It’s all over the news, bank failures. We can blame it on a failure of the FDIC or the deregulation of the banking industry, even in the shadow of the bank failures that stemmed from the mortgage-backed securities debacle. But two questions remain, why did this happen this time, and are credit unions at the same risk as the regional banking system?
One of the primary reasons for the high-profile failures in the regional banking system was an accounting practice known as Hold to Maturity. What does that mean?
Hold to maturity (HTM) is an accounting method that allows banks to hold investments, such as bonds, until they mature rather than sell them before maturity. While this accounting method can provide stability and predictability to a bank’s balance sheet, it can also adversely affect regional banks.Bottom of Form
First, the HTM accounting method can limit a bank’s ability to generate income. By holding onto investments until maturity, the bank may miss out on opportunities to sell these investments at a profit or to reinvest the proceeds at a higher rate of return. This can be particularly problematic for regional banks that may have limited sources of income compared to larger national or international banks.
Second, the HTM accounting method can also limit a regional bank’s ability to manage risk. If a bank holds significant investments until maturity, it may be exposed to interest rate, credit, and other market risks. If market conditions change, the value of the investments held until maturity may decrease, leading to losses for the bank.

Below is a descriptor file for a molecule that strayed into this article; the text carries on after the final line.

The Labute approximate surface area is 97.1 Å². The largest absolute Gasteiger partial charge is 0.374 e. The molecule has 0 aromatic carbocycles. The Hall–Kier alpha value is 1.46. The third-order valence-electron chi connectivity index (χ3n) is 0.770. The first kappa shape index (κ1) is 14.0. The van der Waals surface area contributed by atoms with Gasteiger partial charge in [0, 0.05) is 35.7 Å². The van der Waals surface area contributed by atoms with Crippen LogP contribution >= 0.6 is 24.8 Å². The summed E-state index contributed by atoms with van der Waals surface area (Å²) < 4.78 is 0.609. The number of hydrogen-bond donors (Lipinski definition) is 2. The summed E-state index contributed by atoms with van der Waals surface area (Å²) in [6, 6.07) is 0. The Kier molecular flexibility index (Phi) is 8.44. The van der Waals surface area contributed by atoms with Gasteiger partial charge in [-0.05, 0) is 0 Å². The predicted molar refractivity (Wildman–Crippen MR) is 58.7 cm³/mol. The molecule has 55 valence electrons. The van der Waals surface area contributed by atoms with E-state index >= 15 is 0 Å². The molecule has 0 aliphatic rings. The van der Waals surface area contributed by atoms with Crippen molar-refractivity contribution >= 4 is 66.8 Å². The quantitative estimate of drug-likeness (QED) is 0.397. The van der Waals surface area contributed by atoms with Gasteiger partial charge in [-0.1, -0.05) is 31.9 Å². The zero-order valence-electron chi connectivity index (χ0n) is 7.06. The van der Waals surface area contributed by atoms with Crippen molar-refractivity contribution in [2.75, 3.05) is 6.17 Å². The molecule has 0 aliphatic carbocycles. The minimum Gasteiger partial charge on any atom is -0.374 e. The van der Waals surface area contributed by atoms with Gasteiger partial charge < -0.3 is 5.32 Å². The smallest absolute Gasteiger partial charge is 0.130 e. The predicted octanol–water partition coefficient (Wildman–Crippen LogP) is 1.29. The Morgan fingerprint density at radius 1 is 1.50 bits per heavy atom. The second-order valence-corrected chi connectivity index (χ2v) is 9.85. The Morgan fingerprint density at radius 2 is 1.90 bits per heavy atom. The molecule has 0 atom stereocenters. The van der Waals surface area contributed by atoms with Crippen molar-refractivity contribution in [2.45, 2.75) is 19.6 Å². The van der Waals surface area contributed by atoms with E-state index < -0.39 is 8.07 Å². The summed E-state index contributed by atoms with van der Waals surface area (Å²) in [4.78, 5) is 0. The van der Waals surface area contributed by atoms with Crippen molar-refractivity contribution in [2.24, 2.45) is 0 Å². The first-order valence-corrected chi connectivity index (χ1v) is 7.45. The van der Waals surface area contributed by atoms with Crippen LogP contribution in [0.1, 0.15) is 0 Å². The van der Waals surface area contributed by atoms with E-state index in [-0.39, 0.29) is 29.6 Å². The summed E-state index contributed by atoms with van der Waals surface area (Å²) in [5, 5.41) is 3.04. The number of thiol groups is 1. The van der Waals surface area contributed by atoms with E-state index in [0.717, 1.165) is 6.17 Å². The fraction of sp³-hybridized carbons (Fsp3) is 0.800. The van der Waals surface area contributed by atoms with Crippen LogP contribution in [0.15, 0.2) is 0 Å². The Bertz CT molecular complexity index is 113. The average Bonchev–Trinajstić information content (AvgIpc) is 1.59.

Third, the HTM accounting method can make it difficult for regional banks to adjust their balance sheet quickly in response to changing market conditions. For example, when the Fed raises interest rates, the bank may be unable to sell some of its bonds or loan portfolios to invest in higher-yielding securities. Also, if the bank has held the bonds or long-term loans until maturity, it may not have the flexibility to adjust its portfolio in response to changing market conditions. Think of it this way: if you were a bank with a significant portfolio of 15-year commercial loans at a 4.5% interest rate, the Federal Reserve Rates went to 6%, and the deposit portfolio went to 7%; these commercial loans would represent a loss of income.
The HTM accounting method can limit a regional bank’s ability to generate income, manage risk, and adjust its portfolio in response to changing market conditions making it more difficult for the banks to compete, putting them at a disadvantage in the marketplace.
How exposed are credit unions in this scenario?
Although HTM is a common practice for many credit unions, they often have a different investment strategy than banks. As member-owned, not-for-profit financial institutions, they often prioritize the safety of their members’ deposits over shareholder returns. As a result, they are more likely to focus on investments that provide a secure, steady stream of income rather than capital gains or shareholder gains. Credit unions also have different regulatory requirements and are subject to additional rules regarding investment practices than banks.
Credit unions may utilize HTM investments as part of their overall investment strategy, but because of the cooperative nature of the credit union business model, they carefully consider the risks associated with holding investments until maturity and, when they do, may also carefully evaluate the impact of HTM investments and their members’ deposits to protect their liquidity and ensure sufficient funds are available to meet their members’ needs.